Assessing the Effect of Cannabis Use on Pain in Rheumatic Diseases

Medical Cannabis
Medical Cannabis
Study authors conducted a systematic review to assess the use of cannabis and its impact on pain in patients with rheumatic diseases.

The following article is a part of conference coverage from the American College of Rheumatology Convergence 2020, being held virtually from November 5 to 9, 2020. The team at Rheumatology Advisor will be reporting on the latest news and research conducted by leading experts in rheumatology. Check back for more from the ACR Convergence 2020.

Despite treatment with analgesics or disease-modifying antirheumatic drugs, patients with rheumatic diseases were found to actively consume cannabis, which resulted in improvements in pain, according to study data presented at the American College of Rheumatology (ACR) Convergence 2020, held virtually from November 5 to 9, 2020.

Study authors conducted the current systematic review and meta-analysis because of the lack of data on medical use of cannabis in rheumatic diseases. They searched PubMed using terms including cannabis, cannabinol, cannabinoids, rheumatoid, osteoarthritis, ankylosing, arthralgia, pain, and spondylitis. The incidence of cannabis consumption was calculated by metaproportion. Differences between cannabis users and nonusers were expressed as standardized mean differences using the inverse-variance method. Study authors also assessed the effects of cannabis on pain.

Overall, 2807 citations were collected from the original search from which 13 studies were selected for the analysis, with a total of 13,134 patients with rheumatic diseases.

From the 12 studies on rheumatic diseases, 2666 of 9665 patients reported cannabis use (incidence, 40.3% [95% CI, 26.2%-55.2%]); 16% of patients (95% CI, 4.8%-32.1%) reported that they were currently consuming cannabis. Cannabis use was higher in the 3 fibromyalgia studies (56.3% [95% CI, 0.26%-0.84%]; n=510) compared to the 5 studies on rheumatoid arthritis or lupus (33.6% [95% CI, 0.16%-0.54%]; n=7061).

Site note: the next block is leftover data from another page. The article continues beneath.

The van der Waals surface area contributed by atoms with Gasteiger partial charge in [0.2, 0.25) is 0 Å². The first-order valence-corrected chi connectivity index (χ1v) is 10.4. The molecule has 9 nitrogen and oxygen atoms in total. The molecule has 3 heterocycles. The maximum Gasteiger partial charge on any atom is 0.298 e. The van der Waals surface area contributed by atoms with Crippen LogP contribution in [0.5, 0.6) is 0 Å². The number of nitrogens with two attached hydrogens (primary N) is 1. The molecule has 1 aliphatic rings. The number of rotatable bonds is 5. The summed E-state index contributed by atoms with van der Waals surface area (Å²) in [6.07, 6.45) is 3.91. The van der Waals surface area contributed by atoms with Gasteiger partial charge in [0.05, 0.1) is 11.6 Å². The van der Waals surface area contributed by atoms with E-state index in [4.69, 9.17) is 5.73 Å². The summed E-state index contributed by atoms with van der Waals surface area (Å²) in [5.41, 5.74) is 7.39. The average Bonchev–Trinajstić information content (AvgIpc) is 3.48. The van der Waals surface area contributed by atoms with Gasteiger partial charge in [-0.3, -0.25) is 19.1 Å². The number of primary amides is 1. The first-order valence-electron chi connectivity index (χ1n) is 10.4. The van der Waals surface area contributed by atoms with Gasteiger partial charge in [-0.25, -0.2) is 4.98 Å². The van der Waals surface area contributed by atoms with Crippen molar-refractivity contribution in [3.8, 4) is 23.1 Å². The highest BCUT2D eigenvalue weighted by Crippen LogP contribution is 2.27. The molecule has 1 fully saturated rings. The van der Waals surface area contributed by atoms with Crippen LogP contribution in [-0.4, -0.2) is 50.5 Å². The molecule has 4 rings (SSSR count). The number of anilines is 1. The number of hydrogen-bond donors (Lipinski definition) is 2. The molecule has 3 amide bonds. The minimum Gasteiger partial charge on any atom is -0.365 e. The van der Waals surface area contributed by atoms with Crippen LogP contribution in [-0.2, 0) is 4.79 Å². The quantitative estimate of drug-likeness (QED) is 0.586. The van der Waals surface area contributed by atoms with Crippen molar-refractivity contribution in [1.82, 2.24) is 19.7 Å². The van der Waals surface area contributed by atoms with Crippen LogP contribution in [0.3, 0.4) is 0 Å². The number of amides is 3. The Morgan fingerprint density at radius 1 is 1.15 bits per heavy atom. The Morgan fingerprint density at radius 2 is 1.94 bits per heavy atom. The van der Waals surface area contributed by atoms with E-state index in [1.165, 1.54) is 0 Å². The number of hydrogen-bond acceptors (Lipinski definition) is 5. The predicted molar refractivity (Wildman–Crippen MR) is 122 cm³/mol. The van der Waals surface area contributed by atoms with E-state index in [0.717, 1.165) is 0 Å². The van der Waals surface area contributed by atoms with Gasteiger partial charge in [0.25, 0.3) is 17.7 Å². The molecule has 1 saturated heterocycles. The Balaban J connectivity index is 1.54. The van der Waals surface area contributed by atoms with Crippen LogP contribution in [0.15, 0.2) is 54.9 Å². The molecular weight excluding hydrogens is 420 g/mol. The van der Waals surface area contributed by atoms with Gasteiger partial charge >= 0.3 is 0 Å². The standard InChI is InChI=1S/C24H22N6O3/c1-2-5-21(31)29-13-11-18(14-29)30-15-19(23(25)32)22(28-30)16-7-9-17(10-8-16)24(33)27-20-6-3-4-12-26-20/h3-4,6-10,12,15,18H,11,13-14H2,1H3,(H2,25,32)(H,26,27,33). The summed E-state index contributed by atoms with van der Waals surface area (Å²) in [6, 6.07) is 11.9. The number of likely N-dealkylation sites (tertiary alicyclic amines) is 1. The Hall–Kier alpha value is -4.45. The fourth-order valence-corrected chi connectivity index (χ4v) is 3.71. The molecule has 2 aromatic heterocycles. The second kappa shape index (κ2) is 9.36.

Results of the analysis showed that cannabis was associated with a reduced intensity of pain, with good tolerance and mild or moderate side effects. Patients reported red eyes (7%-90%), dry mouth (7%-27%), hunger (1%-15%), sore throat (10%), nausea (1%-5%), somnolence (2%-3%), hyperactivity (1%-5%), and mood deflection (7%).

Cannabis users vs nonusers were younger (58.2±11.1 vs 63.4±11.9 years; P <.001), more often smokers (odds ratio [OR], 3.37 [95% CI, 1.91-5.92]), unemployed (OR, 2.25 [95% CI, 1.09-4.65]), and had higher pain intensity (4.9±2.4 vs 4.1±2.5 mm; P <.001).

Study authors noted a 3-fold risk for cannabis use among those who consumed vs did not consume alcohol (48.7% vs 24.2%; OR, 3.12 [95% CI, 2.41-4.04]). The percentage of cannabis users was significantly lower among women (OR, 0.52 [95% CI 0.28-0.96]; P =.04).

Overall, it was noted that approximately 20% of patients with rheumatic diseases actively consumed cannabis and had an improvement in pain.

Study authors concluded, “The issue of cannabis use in the management of these patients should be addressed during medical consultation, essentially with cannabis-based standardized pharmaceutical products.”

Disclosure: Several study authors declared affiliations with the pharmaceutical industry. Please see the original reference for a full list of author’s disclosures.

Visit Rheumatology Advisor’s conference section for complete coverage of ACR Convergence 2020.


Guillouard M, Authier N, Pereira B, et al. Cannabis use assessment and its impact on pain in rheumatic diseases: a systematic review and meta-analysis. Presented at: ACR Convergence 2020; November 5-9, 2020. Abstract 1202.